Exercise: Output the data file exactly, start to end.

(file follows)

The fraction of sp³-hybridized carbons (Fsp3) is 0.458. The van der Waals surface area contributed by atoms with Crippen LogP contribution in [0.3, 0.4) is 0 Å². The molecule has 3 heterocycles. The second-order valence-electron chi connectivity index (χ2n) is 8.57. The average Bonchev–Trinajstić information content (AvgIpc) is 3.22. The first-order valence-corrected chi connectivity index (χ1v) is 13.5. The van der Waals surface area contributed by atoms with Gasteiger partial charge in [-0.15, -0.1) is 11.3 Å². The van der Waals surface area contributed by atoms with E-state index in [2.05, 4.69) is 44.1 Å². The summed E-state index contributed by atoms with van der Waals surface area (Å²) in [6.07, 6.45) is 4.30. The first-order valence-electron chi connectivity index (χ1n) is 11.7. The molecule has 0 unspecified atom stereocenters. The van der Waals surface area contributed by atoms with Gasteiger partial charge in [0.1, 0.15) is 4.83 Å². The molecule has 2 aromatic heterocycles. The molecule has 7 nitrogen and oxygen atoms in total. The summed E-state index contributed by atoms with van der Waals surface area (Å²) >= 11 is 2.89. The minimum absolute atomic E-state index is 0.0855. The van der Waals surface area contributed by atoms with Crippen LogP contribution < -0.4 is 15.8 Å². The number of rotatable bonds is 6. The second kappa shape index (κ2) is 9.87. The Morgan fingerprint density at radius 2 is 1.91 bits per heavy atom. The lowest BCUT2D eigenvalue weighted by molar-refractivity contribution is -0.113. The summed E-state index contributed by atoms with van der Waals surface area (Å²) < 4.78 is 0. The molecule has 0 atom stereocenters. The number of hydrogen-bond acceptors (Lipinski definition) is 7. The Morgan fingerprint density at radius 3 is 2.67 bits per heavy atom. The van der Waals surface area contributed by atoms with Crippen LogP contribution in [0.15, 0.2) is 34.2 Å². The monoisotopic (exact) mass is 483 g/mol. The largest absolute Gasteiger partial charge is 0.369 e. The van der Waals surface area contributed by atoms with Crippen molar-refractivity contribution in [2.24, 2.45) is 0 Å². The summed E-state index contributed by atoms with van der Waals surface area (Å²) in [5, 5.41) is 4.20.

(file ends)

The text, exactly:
The fraction of sp³-hybridized carbons (Fsp3) is 0.458. The van der Waals surface area contributed by atoms with Crippen LogP contribution in [0.3, 0.4) is 0 Å². The molecule has 3 heterocycles. The second-order valence-electron chi connectivity index (χ2n) is 8.57. The average Bonchev–Trinajstić information content (AvgIpc) is 3.22. The first-order valence-corrected chi connectivity index (χ1v) is 13.5. The van der Waals surface area contributed by atoms with Gasteiger partial charge in [-0.15, -0.1) is 11.3 Å². The van der Waals surface area contributed by atoms with E-state index in [2.05, 4.69) is 44.1 Å². The summed E-state index contributed by atoms with van der Waals surface area (Å²) in [6.07, 6.45) is 4.30. The first-order valence-electron chi connectivity index (χ1n) is 11.7. The molecule has 0 unspecified atom stereocenters. The van der Waals surface area contributed by atoms with Gasteiger partial charge in [0.1, 0.15) is 4.83 Å². The molecule has 2 aromatic heterocycles. The molecule has 7 nitrogen and oxygen atoms in total. The summed E-state index contributed by atoms with van der Waals surface area (Å²) >= 11 is 2.89. The minimum absolute atomic E-state index is 0.0855. The van der Waals surface area contributed by atoms with Crippen LogP contribution < -0.4 is 15.8 Å². The number of rotatable bonds is 6. The second kappa shape index (κ2) is 9.87. The Morgan fingerprint density at radius 2 is 1.91 bits per heavy atom. The lowest BCUT2D eigenvalue weighted by molar-refractivity contribution is -0.113. The summed E-state index contributed by atoms with van der Waals surface area (Å²) < 4.78 is 0. The molecule has 0 atom stereocenters. The number of hydrogen-bond acceptors (Lipinski definition) is 7. The Morgan fingerprint density at radius 3 is 2.67 bits per heavy atom. The van der Waals surface area contributed by atoms with Crippen LogP contribution in [0.15, 0.2) is 34.2 Å². The monoisotopic (exact) mass is 483 g/mol. The largest absolute Gasteiger partial charge is 0.369 e. The van der Waals surface area contributed by atoms with Crippen molar-refractivity contribution in [2.24, 2.45) is 0 Å². The summed E-state index contributed by atoms with van der Waals surface area (Å²) in [5, 5.41) is 4.20.